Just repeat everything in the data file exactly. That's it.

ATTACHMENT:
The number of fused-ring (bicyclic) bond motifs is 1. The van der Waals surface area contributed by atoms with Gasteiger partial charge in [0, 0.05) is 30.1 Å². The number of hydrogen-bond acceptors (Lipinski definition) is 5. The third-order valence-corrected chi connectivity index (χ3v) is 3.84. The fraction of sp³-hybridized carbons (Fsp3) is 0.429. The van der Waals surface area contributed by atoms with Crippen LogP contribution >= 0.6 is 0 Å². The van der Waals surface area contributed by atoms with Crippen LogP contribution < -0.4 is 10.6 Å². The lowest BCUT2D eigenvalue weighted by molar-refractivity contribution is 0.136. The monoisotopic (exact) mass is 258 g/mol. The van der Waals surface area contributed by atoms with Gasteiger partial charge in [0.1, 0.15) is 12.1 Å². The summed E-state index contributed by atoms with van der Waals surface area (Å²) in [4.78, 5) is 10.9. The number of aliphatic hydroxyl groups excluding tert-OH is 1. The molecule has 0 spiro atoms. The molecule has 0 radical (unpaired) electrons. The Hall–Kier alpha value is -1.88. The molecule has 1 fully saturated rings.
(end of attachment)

The number of fused-ring (bicyclic) bond motifs is 1. The van der Waals surface area contributed by atoms with Gasteiger partial charge in [0, 0.05) is 30.1 Å². The number of hydrogen-bond acceptors (Lipinski definition) is 5. The third-order valence-corrected chi connectivity index (χ3v) is 3.84. The fraction of sp³-hybridized carbons (Fsp3) is 0.429. The van der Waals surface area contributed by atoms with Crippen LogP contribution >= 0.6 is 0 Å². The van der Waals surface area contributed by atoms with Crippen LogP contribution < -0.4 is 10.6 Å². The lowest BCUT2D eigenvalue weighted by molar-refractivity contribution is 0.136. The monoisotopic (exact) mass is 258 g/mol. The van der Waals surface area contributed by atoms with Gasteiger partial charge in [0.1, 0.15) is 12.1 Å². The summed E-state index contributed by atoms with van der Waals surface area (Å²) in [4.78, 5) is 10.9. The number of aliphatic hydroxyl groups excluding tert-OH is 1. The molecule has 0 spiro atoms. The molecule has 0 radical (unpaired) electrons. The Hall–Kier alpha value is -1.88. The molecule has 1 fully saturated rings.